Happy New Year…x2, because yesterday ushered in the Chinese New Year. The Year of the Water Dragon! Fun fact: I have a water dragon tattoo on the small of my back. I read in an article that “the dragon is larger than life and means big things are to come” so I wish you all good things to come in 2012. While you are chasing the “big things” out there, you will no doubt have little time for cooking but don’t be disheartened because I have you covered with a quick, easy and satisfying dishes. To start the year off is Polenta, which is a classic Italian traditional “peasant” food made from yellow or white cornmeal. If you’ve never heard of polenta, you can liken it to Grits in the US, Ugali in East Africa and Pap in South Africa. The similarities is that they all start with a pot of boiling liquid (water/stock) and the cornmeal. The differences are what other ingredients are added to that mushy mixture. Soft polenta can be treated like a mashed potato. Firm polenta can be cut into different shapes for grilling, roasting or frying.
Traditional polenta requires a lengthy cooking but I’ve used an instant variety, which takes only a couple of minutes to prepare. Although polenta was a peasant dish, it is now seen as a gourmet food, served in the best restaurants with versatile combinations. I’ve paired mine with mushrooms, one of the superfoods that you should be including in your diet this year. Mushrooms are low in calories, fat-free, cholesterol-free, low in sodium, packed with B vitamins, Vitamin D, anti-oxidant and immunity fighting nutrients.
If “big things” are to come, you definitely need all the help you can get right? Let’s get to it then.
Heat the olive oil, add mushroom and onions. Saute for a couple minutes then add the sliced mushrooms and cook until tender and brown
Add your veggie seasonings of choice. You could also choose to just add salt and pepper only or throw in a handful of fresh herbs!
At this point the mushrooms should be tender, add some balsamic vinegar and let it pick up any bits and pieces from the bottom of the pan…read that as: flavor bits
Really, you don’t need the wine because the balsamic vinegar does pretty much the same thing. But if you are like me and have half-opened bottles of wine use them to cook! It adds a depth of flavor to your food.
Add your tomatoes. I add them to one side of my pan so that they can get into direct contact with the pan and the heat breaks them down faster.
After a couple of minutes the sauce is getting nice and thick…
Mushrooms and tomatoes are now cooked through so turn off the heat and stir in a heaping tablespoon of coconut cream (refrigerate a can of coconut cream, the cream will coagulate/separate from the water). If you don’t have it on hand, you can simply leave it out or use vegan sour cream, we just want to make it creamy. Mmmh, looks and smells so good…at this point you could just grab some crusty loaf and eat this right out of the pan. Unless of course you have people waiting on dinner then you better get to making the polenta …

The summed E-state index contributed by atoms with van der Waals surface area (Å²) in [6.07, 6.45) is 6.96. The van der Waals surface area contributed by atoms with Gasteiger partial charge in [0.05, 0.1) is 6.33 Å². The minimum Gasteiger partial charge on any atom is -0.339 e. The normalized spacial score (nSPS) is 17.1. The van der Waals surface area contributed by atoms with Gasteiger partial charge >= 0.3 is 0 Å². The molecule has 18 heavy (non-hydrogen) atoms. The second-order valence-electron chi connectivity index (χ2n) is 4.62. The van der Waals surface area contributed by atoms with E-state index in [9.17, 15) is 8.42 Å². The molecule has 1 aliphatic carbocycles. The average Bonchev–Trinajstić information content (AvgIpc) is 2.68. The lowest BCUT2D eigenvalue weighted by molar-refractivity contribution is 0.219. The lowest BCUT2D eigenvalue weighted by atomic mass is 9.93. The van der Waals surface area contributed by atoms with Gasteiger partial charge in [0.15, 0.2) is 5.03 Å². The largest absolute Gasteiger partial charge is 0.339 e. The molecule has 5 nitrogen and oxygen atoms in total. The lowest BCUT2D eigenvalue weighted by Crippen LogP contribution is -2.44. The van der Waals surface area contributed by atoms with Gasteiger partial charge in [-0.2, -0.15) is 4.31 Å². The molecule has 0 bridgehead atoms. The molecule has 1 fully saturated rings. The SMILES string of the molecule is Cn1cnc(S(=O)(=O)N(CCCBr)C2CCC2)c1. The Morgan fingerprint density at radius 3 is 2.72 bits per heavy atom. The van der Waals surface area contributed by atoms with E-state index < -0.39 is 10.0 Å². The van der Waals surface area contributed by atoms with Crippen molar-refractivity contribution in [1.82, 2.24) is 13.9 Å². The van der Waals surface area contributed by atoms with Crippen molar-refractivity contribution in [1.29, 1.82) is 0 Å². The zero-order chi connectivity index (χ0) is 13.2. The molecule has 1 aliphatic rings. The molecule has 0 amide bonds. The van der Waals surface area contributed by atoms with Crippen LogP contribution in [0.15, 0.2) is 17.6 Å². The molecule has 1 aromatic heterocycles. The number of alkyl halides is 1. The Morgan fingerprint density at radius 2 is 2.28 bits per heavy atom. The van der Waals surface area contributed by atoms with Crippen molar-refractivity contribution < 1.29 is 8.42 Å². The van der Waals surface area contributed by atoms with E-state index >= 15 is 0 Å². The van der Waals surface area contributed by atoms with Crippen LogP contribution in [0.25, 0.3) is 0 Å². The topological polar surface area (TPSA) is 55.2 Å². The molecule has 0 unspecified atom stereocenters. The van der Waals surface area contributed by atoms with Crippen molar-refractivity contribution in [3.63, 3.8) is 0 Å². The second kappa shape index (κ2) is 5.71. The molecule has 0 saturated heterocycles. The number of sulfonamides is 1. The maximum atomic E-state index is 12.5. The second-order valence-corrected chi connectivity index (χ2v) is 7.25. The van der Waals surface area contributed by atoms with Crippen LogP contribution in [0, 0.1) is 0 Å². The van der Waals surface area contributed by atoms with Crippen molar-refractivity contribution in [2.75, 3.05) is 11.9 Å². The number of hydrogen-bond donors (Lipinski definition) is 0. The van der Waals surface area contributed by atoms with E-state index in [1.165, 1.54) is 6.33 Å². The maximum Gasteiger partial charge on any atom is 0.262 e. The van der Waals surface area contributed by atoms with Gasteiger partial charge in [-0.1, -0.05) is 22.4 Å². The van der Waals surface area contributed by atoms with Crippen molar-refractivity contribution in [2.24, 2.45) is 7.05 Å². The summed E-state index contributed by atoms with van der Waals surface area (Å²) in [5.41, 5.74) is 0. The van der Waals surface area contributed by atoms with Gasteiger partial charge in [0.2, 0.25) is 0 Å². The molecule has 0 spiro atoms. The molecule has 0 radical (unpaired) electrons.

Right then, here’s how yellow cornmeal looks like. Into boiling water, add olive oil, salt and pepper, if using. Once we boil it, we can call it Polenta!
Make sure you add the cornmeal in a thin stream and use a whisk. Once it combines you can switch to a wooden spoon. Mine was instant cornmeal so it took about 2-3 minutes! If using traditional cornmeal, you would have to stir it occasionally, for about 45 minutes. Save the traditional stuff for the weekend and use instant during the week for quick dinners!
Once cooked, turn the heat off, add your dried thyme and vegan cheese/nutritional yeast, if using. If you wanted to eat it soft, serve into bowls (as you would mashed potatoes) and top with the mushroom sauce. If you want it to be firmer, keep reading…
Lightly oil a baking sheet and pour your polenta and spread to about 1/2 inch thickness. Set aside to cool and set into a firm, cuttable polenta.
Once set, cut into shape of choice – squares, rectangles, circles, triangles and set onto plate
Get a good ladle-full of mushroom sauce and pour over the polenta. Look at the pretty little green flecks of thyme.
I had leftovers and the next morning for breakfast, I cut out some Polenta triangles and lightly fried those babies up!
Look at that crust perfection…crisp on the outside and soft on the inside
Drizzle some maple syrup and somehow, everything seems right in the world…sigh
- If you want firm Polenta, start the dish by making the polenta first then the mushrooms so that it will set during the time you cook the mushrooms *time saver*
- Cook per directions on your Polenta Cornmeal package as they differ depending on coarseness (fine, medium, coarse) and type (instant, part-cooked or traditional). Also, depending where you live, you can find Polenta tubes/logs and you just slice them and heat them up.
- Experiment with different types of additions to the Polenta – fresh/dried herbs like thyme or sage; instead of water you can use boullion/vegetable stock or milk (soy/nut, etc), nutritional yeast for cheesy flavor without the cheese and if you like vegan cheeses, do that too!
- Treat soft polenta as you would mashed potatoes – pair with veggies, proteins or a combination. Add variety in your diet by using Polenta in place of potatoes, rice or pasta.
Recipe for: Polenta with Mushrooms